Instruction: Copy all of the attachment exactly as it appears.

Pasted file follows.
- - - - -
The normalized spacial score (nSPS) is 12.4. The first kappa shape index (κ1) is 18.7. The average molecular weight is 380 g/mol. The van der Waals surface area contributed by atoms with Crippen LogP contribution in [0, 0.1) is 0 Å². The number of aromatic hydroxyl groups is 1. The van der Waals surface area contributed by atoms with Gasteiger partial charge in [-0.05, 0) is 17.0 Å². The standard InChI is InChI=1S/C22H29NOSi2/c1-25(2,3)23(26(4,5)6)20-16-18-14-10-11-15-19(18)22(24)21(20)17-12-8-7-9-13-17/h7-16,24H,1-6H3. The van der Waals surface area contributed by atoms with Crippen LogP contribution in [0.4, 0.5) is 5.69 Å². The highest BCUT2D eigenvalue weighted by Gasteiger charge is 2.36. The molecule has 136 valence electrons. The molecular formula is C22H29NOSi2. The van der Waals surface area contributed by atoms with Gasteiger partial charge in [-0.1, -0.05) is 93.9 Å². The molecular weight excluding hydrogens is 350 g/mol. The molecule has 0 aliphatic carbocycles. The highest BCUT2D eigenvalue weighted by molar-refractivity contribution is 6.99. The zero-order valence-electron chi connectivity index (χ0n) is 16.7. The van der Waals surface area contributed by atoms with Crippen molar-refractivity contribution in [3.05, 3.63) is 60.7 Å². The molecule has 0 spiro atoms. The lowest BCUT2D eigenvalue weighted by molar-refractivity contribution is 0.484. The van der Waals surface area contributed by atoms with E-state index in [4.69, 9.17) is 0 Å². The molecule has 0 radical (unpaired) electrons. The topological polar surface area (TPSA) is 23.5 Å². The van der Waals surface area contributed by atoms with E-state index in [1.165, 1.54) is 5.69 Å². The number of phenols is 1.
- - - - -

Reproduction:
The normalized spacial score (nSPS) is 12.4. The first kappa shape index (κ1) is 18.7. The average molecular weight is 380 g/mol. The van der Waals surface area contributed by atoms with Crippen LogP contribution in [0, 0.1) is 0 Å². The number of aromatic hydroxyl groups is 1. The van der Waals surface area contributed by atoms with Gasteiger partial charge in [-0.05, 0) is 17.0 Å². The standard InChI is InChI=1S/C22H29NOSi2/c1-25(2,3)23(26(4,5)6)20-16-18-14-10-11-15-19(18)22(24)21(20)17-12-8-7-9-13-17/h7-16,24H,1-6H3. The van der Waals surface area contributed by atoms with Crippen LogP contribution in [0.4, 0.5) is 5.69 Å². The highest BCUT2D eigenvalue weighted by Gasteiger charge is 2.36. The molecule has 136 valence electrons. The molecular formula is C22H29NOSi2. The van der Waals surface area contributed by atoms with Gasteiger partial charge in [-0.1, -0.05) is 93.9 Å². The molecular weight excluding hydrogens is 350 g/mol. The molecule has 0 aliphatic carbocycles. The highest BCUT2D eigenvalue weighted by molar-refractivity contribution is 6.99. The zero-order valence-electron chi connectivity index (χ0n) is 16.7. The van der Waals surface area contributed by atoms with Crippen molar-refractivity contribution in [3.05, 3.63) is 60.7 Å². The molecule has 0 spiro atoms. The lowest BCUT2D eigenvalue weighted by molar-refractivity contribution is 0.484. The van der Waals surface area contributed by atoms with E-state index in [4.69, 9.17) is 0 Å². The molecule has 0 radical (unpaired) electrons. The topological polar surface area (TPSA) is 23.5 Å². The van der Waals surface area contributed by atoms with E-state index in [1.165, 1.54) is 5.69 Å². The number of phenols is 1.